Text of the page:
Confirmed and Unsaid: Looking at the 2014 Finance Bill

Wendy Walton

For private client/trust practitioners, the draft 2014 Finance Bill clauses published on 10 December 2013 contained no great surprises, and were mainly interesting for what they did not include. We will have to wait until early next year for details of the proposed capital gains tax (CGT) charge on the disposal of UK residential property by non-UK residents, and there will be further consultation on HMRC’s controversial proposal to split a settlor’s nil rate band between all the trusts he or she has created.

The confirmation that the new CGT charge for non-UK residents will not come into effect until April 2015 will allow affected individuals time to consider their position and take any appropriate action. The Autumn Statement wording, implying that only gains accruing from the effective date would be taxed, was also encouraging.

Various alternative suggestions have been made to HMRC in relation to the splitting of the nil rate band between trusts, so the exact fate of ‘Rysaffe’ planning, using multiple trusts, remains uncertain, but it is to be hoped that the chosen solution will avoid the administrative complexity that would have resulted from the original proposals.

The proposed inclusion of income that has been accumulated for at least five years (instead of only two years) in the amount subject to the ten yearly inheritance tax (IHT) charge is obviously an improvement on the original proposals. However, it still falls far short of the much longer accumulation period proposed by practitioners, and it will result in increased ten yearly charges, particularly as tax will be charged at the full rate, irrespective of how long the income had actually been accumulated.

The extension of the CGT uplift provisions on the death of a vulnerable beneficiary with effect from 5 December 2013, and the extension of the range of vulnerable beneficiary trusts that qualify for special income tax, CGT and IHT treatment from 6 April 2014 are, of course, welcomed.

The halving of the current 36 months final period of ownership CGT exemption on disposal of a main residence for property disposals after 6 April 2014 may mean that some individuals who left a property before 6 October 2012 and who have not yet sold it will have a larger chargeable gain than anticipated. There are also anti-forestalling measures so that the 18 month final period will also apply where a sale is agreed before 6 April 2014 but not completed until after 6 April 2015.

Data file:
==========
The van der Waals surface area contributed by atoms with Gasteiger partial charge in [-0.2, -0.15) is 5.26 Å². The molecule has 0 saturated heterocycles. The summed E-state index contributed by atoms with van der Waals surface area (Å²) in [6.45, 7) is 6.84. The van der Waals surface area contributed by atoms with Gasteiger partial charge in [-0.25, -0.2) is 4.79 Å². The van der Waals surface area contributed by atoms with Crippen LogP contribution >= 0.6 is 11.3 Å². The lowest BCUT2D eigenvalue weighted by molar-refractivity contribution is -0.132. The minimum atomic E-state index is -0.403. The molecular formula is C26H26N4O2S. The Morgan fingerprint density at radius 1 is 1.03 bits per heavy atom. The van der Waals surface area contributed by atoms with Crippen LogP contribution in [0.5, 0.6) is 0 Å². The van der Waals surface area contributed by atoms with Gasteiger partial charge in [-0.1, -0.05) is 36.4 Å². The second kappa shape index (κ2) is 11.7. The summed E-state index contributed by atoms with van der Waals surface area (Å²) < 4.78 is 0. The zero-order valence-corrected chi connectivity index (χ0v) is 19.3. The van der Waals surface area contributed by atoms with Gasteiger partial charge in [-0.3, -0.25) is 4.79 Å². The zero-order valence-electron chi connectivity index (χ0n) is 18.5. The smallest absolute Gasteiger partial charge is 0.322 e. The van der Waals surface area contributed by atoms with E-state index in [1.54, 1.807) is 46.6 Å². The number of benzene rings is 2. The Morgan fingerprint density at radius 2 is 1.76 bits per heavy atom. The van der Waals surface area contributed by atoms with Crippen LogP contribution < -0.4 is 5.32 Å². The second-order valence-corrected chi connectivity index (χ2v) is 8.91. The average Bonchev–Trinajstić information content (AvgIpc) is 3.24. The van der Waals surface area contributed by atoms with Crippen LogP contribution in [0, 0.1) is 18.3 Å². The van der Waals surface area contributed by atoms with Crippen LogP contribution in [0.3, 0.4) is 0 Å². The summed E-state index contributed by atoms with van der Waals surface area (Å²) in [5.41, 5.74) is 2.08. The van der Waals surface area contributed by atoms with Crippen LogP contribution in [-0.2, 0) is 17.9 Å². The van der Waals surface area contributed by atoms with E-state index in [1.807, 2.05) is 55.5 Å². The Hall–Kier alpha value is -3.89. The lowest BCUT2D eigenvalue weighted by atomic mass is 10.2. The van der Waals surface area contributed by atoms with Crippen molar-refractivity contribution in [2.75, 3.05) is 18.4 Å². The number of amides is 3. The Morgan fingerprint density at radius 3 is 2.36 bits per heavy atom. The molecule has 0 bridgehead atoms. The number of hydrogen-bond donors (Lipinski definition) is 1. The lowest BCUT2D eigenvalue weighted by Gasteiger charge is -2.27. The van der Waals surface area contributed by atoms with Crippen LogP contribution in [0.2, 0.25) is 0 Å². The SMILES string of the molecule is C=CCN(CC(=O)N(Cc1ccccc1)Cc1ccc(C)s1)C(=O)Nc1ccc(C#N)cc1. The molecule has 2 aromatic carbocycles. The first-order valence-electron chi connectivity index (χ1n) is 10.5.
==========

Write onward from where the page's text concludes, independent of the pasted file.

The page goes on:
The introduction of a new transferable personal allowance of up to £1,000 between spouses and civil partners who are not higher rate taxpayers, while better than nothing, will be of very limited benefit, and will add another administrative chore to employers, with the transfer being given effect via PAYE codes in most cases.

Wendy Walton is the Chair of the STEP UK Technical Committee and is a Partner and Head of Private Client at BDO LLP.

Preserving the confidential nature of trusts

George Hodgson

I welcomed David Cameron’s recent letter to the President of the European Council, Herman Van Rumpoy, rejecting calls to include trusts in the public registries of beneficial owners that the UK is proposing for companies. In the letter the Prime Minister noted the need to ‘recognise the important differences between companies and trusts’ in this context.

Families are right to expect that the details of trusts should be kept confidential – it would be inappropriate to expose families’ financial plans to public scrutiny. Trusts are private matters for families, and just like other aspects of their finances, they have a right to expect that their details will remain confidential. Trustees quite rightly have a legal obligation to co-operate with any official inquiries regarding a trust, but this is very different to requiring families to make public their personal decisions on how best to safeguard future generations.

The risk of family trusts being used for money laundering is very low indeed. Moreover HMRC statistics confirm that in around a quarter of cases, trusts are used to help protect vulnerable family members. Publishing details of vulnerable beneficiaries would leave them seriously exposed to potential abuse, given the risk of such information falling into the wrong hands.

At STEP we fully support efforts to tackle tax evasion and money laundering, and note that the current arrangements where trustees must collect the information on trusts and, where relevant, make full reports to tax and other authorities, have generally been found to work well by independent international assessors.

Trustees quite rightly have a legal obligation to co-operate with any official inquiries regarding a trust, but this is very different to requiring families to make public their personal decisions on how best to safeguard future generations.

George Hodgson is Deputy Chief Executive of STEP.